‘Modest improvement’ in uninsured exchange useNews added by Benefits Pro on January 31, 2014

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By Kathryn Mayer

More of the uninsured population plan to buy their health insurance through an exchange, according to a new Gallup poll, out Thursday.

Fifty-six percent of uninsured Americans who plan to buy health insurance say they will do so through a public exchange, up from 50 percent in December and 45 percent in October.

The reason for the increase, Gallup researchers said, might be because of improvements made to the federal exchange website after problems had plagued the site for months. “Another factor may be that previously uninsured Americans who now have health insurance for 2014 had other options, such as insurance through an employer or signing up on a spouse’s or parent’s plan,” Gallup reported. “Those options may not be as available to those who remain uninsured.”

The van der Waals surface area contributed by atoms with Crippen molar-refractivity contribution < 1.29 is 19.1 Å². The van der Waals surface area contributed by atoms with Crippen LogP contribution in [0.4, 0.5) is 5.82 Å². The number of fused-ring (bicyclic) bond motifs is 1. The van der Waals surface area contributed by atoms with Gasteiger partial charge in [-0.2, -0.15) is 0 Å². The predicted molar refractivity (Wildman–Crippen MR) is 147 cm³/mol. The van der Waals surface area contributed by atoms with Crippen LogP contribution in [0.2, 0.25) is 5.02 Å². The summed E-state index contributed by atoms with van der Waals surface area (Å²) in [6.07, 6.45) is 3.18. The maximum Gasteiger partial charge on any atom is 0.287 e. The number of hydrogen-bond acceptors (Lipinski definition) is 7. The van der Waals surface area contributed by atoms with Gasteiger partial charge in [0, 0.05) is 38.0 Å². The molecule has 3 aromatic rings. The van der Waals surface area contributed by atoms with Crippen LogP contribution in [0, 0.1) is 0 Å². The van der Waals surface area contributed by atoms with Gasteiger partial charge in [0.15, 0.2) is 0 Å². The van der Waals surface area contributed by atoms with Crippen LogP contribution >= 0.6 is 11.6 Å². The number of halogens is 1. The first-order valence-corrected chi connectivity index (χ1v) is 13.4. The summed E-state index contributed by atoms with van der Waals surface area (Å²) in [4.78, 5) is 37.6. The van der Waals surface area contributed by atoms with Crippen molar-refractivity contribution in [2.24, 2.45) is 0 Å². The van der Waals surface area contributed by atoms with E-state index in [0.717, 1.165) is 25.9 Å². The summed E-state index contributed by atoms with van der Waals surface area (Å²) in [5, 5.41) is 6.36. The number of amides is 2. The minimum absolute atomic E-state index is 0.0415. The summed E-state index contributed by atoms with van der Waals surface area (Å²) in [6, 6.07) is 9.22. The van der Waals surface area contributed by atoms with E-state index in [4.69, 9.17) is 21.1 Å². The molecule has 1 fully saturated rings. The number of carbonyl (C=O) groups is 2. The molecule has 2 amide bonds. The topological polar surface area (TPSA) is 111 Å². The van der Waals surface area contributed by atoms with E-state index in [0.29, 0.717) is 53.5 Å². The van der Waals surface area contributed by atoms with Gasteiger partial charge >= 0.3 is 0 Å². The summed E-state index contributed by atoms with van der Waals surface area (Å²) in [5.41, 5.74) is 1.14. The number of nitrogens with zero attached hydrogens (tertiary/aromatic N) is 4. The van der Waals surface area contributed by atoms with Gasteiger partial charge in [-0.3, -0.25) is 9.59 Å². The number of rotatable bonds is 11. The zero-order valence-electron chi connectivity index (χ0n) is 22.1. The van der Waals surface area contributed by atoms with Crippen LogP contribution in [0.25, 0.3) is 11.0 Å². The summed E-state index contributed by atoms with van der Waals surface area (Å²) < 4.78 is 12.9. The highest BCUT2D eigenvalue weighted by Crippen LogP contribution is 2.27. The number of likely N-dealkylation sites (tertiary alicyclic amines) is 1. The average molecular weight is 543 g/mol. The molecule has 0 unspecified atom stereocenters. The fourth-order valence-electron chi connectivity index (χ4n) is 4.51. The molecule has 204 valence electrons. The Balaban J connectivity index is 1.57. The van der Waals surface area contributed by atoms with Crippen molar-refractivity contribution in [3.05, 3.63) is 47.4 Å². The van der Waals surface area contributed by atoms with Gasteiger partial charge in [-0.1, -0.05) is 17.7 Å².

Fifty-three percent of all uninsured Americans now say they plan to get insurance, while 38 percent say they will likely instead pay the tax penalty for not having insurance.

The percentage planning to get insurance is down from December’s number, 60 percent. That decline may be attributed to a shrinking uninsured pool as people enroll in new insurance, Gallup said.

Likewise, fewer uninsured people this month, 72 percent, said they were aware of PPACA’s requirement to sign up. That’s compared to 80 percent who were aware in December.

Though the new Gallup numbers are slightly better news for the administration, the findings also continue to show that exchange visits, as well as familiarity with the law, are still lagging. Just 23 percent of the uninsured say they’ve visited, or have attempted to visit, a federal or state exchange website.

And exchange website visits are no more common, just 21 percent, among uninsured Americans who plan to get insurance. Thirty-one percent of uninsured Americans say they are “very” or “somewhat familiar” with the exchanges.

Gallup said the numbers are only “modest improvements” and “it may get harder to convince the remaining uninsured population to sign up for health insurance in the coming months.”

Originally published on BenefitsPro.com
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